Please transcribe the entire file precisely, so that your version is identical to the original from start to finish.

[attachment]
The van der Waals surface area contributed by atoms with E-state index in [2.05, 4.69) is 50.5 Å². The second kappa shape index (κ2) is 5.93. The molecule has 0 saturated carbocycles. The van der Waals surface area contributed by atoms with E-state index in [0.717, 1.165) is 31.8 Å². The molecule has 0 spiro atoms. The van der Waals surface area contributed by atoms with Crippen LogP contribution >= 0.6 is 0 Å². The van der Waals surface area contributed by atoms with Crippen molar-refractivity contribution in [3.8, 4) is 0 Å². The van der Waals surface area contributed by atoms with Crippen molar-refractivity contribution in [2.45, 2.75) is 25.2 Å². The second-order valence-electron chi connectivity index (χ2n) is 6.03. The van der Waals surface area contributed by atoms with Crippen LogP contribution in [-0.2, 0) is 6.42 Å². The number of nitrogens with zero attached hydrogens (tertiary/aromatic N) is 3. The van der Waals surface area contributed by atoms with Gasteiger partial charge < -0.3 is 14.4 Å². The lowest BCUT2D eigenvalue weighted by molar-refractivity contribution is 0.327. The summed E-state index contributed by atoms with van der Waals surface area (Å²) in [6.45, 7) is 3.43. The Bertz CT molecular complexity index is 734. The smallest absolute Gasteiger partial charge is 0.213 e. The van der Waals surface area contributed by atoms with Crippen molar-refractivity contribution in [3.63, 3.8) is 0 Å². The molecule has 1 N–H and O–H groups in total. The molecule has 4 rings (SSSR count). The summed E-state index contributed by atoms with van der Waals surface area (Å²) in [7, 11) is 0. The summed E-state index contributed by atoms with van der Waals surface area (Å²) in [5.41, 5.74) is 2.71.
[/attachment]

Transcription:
The van der Waals surface area contributed by atoms with E-state index in [2.05, 4.69) is 50.5 Å². The second kappa shape index (κ2) is 5.93. The molecule has 0 saturated carbocycles. The van der Waals surface area contributed by atoms with E-state index in [0.717, 1.165) is 31.8 Å². The molecule has 0 spiro atoms. The van der Waals surface area contributed by atoms with Crippen LogP contribution >= 0.6 is 0 Å². The van der Waals surface area contributed by atoms with Crippen molar-refractivity contribution in [3.8, 4) is 0 Å². The van der Waals surface area contributed by atoms with Crippen molar-refractivity contribution in [2.45, 2.75) is 25.2 Å². The second-order valence-electron chi connectivity index (χ2n) is 6.03. The van der Waals surface area contributed by atoms with Crippen LogP contribution in [-0.2, 0) is 6.42 Å². The number of nitrogens with zero attached hydrogens (tertiary/aromatic N) is 3. The van der Waals surface area contributed by atoms with Gasteiger partial charge < -0.3 is 14.4 Å². The lowest BCUT2D eigenvalue weighted by molar-refractivity contribution is 0.327. The summed E-state index contributed by atoms with van der Waals surface area (Å²) in [6.45, 7) is 3.43. The Bertz CT molecular complexity index is 734. The smallest absolute Gasteiger partial charge is 0.213 e. The van der Waals surface area contributed by atoms with Crippen molar-refractivity contribution in [3.63, 3.8) is 0 Å². The molecule has 1 N–H and O–H groups in total. The molecule has 4 rings (SSSR count). The summed E-state index contributed by atoms with van der Waals surface area (Å²) in [7, 11) is 0. The summed E-state index contributed by atoms with van der Waals surface area (Å²) in [5.41, 5.74) is 2.71.